Bubbles floats over cross-country

Bubbles and Rebecca

Bubbles wasn’t supposed to stick.

The plan was for the onetime Suffolk Downs racehorse, formerly known as Rub Softly Rube, to be retrained and resold quickly.

But when the shrewd horsewoman who bought him began teaching the super cute horse the foundations of dressage and jumping, there was a development she hadn’t planned for.

Bubbles turned out to be quite the charmer. And he plied the force of his nuzzling, snuggling personality upon Corinne Ashton’s daughter Rebecca.

And pretty soon, the horse Ashton identified as a great sales prospect was one the girl coveted as a pet.

“She begged me not to sell him,” says Ashton, a native of Scotland who is steeped in the horse business all the way back to her childhood of riding lessons in the British Isles. “This horse had everything I was looking for in a resale project: He was pretty, went well, had a decent height and a good temperament.”

Rebecca agreed.

With a lot of love and patience, Bubbles has been shown the ropes of trail riding, low-level dressage, and jumping, all to prepare him in the basics so he could go on to an eventing career.

Race name: Rub Softly Rube
Show name: Bubbles Sphere
Sire: Run Softly
Dam: Dancing Rube
Foal date: 2004
“When we first got him, the only thing he knew was to go forward and fast,” Ashton says. “So we took him trail riding; the girls rode him with a buddy horse, and followed each other over ditches, through water and up and down hills—these were all things he never experienced on the track.”

He struggled a bit with dressage. Unlike the Warmbloods who naturally “point their toes” Bubbles improved his “Thoroughbred gaits” so they were correct, but lacked the floating, extended trot, which is so desirable with dressage.

It wasn’t until the put him in front of a jump that he really shined.

Naturally light on his front end, and possessing the great Thoroughbred stamina to carry him across fields, over ditches and jumps without flagging, he was naturally gifted at jumping cross-country.

Ashton and Bubbles. AK Dragoo photo

At novice eventing shows, he has proven himself a willing worker bee, winning ribbons, and getting better.

Highlights of recent shows include a second place overall at a University of New Hampshire ESEA show Oct. 1 and 2, and last year, a sixth place in a Preliminary event in Pennsylvania.

He has turned in many other impressive performances as he helps to prove that the “bad press” about Thoroughbreds being “crazy” simply isn’t true, Ashton says.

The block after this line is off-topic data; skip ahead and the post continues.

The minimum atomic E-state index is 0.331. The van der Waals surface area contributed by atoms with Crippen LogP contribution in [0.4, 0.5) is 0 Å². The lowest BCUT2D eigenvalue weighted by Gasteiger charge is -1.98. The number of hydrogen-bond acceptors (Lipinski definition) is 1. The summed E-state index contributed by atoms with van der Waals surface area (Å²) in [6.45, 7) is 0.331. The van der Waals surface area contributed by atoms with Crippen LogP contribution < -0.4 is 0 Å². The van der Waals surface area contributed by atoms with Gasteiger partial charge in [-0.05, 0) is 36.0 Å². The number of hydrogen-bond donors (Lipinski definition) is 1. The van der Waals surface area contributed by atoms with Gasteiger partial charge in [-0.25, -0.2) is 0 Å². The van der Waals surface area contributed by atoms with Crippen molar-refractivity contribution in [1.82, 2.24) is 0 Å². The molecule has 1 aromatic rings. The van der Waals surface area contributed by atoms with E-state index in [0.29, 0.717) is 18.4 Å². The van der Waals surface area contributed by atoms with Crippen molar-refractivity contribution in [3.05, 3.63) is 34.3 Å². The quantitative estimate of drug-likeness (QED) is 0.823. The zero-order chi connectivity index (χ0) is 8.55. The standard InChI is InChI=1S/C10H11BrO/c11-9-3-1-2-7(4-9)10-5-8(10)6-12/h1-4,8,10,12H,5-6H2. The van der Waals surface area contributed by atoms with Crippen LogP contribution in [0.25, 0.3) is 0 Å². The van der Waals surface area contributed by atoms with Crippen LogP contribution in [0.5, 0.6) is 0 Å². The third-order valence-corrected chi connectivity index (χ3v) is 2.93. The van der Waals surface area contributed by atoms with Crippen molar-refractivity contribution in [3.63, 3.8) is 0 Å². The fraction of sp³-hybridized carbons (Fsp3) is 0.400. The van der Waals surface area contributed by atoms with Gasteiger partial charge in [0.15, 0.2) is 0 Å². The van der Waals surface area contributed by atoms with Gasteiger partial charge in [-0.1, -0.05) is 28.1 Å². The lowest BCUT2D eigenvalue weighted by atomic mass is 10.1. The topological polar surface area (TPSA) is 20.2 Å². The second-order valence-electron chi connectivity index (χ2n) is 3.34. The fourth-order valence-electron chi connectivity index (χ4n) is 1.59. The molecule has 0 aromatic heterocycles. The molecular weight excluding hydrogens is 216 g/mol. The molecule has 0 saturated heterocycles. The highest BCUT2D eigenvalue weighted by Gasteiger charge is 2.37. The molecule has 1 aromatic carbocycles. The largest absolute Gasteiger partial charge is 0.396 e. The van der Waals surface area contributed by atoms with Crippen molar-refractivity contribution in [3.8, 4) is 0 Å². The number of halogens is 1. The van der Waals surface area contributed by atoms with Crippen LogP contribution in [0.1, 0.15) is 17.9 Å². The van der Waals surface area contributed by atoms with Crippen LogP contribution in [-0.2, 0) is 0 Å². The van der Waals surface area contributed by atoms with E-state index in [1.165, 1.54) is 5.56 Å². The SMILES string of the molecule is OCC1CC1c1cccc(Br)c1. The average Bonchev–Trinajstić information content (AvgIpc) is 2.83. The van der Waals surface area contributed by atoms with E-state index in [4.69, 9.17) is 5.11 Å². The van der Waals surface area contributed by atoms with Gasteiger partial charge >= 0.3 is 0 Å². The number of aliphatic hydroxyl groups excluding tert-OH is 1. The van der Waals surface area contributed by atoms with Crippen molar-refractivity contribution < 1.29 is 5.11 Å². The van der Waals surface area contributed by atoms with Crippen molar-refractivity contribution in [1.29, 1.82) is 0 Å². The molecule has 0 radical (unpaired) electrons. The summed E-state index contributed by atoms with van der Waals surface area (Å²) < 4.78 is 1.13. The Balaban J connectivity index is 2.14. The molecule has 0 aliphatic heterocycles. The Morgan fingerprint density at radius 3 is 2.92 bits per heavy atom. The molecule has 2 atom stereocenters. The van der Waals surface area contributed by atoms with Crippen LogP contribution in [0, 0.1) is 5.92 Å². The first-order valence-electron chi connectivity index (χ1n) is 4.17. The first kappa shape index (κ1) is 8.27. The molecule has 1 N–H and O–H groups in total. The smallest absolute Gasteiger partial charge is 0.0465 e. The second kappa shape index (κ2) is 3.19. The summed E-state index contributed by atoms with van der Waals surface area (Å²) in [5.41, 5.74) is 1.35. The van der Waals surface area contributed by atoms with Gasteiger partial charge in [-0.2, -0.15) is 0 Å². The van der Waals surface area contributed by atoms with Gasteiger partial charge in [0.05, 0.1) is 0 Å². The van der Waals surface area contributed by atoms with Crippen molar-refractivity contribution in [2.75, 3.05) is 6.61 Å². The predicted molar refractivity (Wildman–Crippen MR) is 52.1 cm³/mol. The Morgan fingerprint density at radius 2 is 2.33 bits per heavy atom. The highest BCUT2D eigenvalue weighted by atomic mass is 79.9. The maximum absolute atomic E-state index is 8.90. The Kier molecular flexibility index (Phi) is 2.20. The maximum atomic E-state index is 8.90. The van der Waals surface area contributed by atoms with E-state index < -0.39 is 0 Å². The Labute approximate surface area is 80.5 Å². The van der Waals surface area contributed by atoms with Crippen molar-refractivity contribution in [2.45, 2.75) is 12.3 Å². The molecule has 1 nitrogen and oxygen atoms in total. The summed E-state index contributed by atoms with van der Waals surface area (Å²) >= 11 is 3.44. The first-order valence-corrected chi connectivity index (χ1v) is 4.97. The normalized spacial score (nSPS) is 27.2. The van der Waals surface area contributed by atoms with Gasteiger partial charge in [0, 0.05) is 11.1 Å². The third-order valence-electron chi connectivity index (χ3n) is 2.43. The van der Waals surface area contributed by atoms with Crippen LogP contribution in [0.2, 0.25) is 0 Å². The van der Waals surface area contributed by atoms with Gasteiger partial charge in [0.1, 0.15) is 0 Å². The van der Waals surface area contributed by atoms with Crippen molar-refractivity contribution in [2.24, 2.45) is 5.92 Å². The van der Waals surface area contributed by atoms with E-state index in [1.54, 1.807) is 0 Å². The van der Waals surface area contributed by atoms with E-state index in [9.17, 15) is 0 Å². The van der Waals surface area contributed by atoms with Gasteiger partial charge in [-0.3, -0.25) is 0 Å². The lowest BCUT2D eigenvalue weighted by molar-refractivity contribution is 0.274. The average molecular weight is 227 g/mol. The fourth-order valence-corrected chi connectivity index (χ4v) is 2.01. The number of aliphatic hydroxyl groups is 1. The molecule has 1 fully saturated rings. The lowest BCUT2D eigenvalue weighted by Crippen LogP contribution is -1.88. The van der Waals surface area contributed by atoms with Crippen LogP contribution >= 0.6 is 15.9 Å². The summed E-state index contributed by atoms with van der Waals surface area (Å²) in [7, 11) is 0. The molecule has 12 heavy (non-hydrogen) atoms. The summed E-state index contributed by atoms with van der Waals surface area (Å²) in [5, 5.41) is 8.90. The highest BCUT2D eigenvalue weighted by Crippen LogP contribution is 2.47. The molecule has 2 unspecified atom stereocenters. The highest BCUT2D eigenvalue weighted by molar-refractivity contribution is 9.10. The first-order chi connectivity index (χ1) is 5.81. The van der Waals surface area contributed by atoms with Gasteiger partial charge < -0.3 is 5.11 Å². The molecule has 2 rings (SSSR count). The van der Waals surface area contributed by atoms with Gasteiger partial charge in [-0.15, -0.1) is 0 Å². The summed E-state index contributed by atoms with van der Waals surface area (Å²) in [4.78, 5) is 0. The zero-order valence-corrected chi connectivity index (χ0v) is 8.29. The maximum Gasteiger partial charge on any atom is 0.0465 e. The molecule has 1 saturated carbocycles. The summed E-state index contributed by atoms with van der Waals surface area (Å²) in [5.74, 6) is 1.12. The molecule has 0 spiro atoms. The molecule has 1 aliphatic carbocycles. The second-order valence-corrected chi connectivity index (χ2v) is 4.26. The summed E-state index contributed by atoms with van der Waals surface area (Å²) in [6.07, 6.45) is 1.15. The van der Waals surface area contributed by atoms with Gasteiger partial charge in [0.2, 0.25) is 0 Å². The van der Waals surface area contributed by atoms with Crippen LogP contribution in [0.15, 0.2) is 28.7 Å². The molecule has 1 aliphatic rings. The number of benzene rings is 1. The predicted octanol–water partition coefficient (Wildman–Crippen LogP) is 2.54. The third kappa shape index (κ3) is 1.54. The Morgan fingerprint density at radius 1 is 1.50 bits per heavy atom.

“It’s been my experience that they’re pretty sensible creatures.”

She should know. Ashton has had a bit of success with Thoroughbreds.

Her biggest showboat horse was an un-raced Thoroughbred named Dobbin. Purchased from the Want Advertiser for a mere $2,500, Dobbin was named the 2008 USEA Horse of the Year, and graced the cover of Eventing Magazine in February 2009.

Retired now from the rigors of cross-country, Dobbin didn’t do well just hanging around the barn all day. So to give him something to do, Ashton started him in dressage, and took lessons herself to improve her seat. He has vastly exceeded any expectations she had, remarkably earning the silver medal in Grand Prix dressage! And she expects him to achieve the gold medal this year. An accomplishment proving that Thoroughbreds are remarkable, indeed.

“Dobbin is a four-star event horse who has run around Rolex a couple of times,” she says. “He’s 17 now and still exceeds everybody’s expectations of him. He’s learning Grand Prix movements and already has the silver medal and is halfway to getting the gold.”

Ashton and Dobbin as cover stars

Although Bubbles is not destined for a career on par with what Dobbins has done, the two share similar traits. Both possess great minds and a willing spirit to carry them into careers where they eclipse the competition.

“I remind my children I could easily sell Bubbles,” she jokes. “But, I do respect and understand the fact that has a horse who she really thinks she can’t live without.”

Like mother like daughter. Ashton can’t imagine looking out in the pasture and seeing Dobbin gone. He has done everything for her. And likewise, her daughter feels the same way about Bubbles.

“She didn’t care that much about being an equestrian until she met Bubbles. She fell in love with that horse and begged me to keep him, even when she went to college.”

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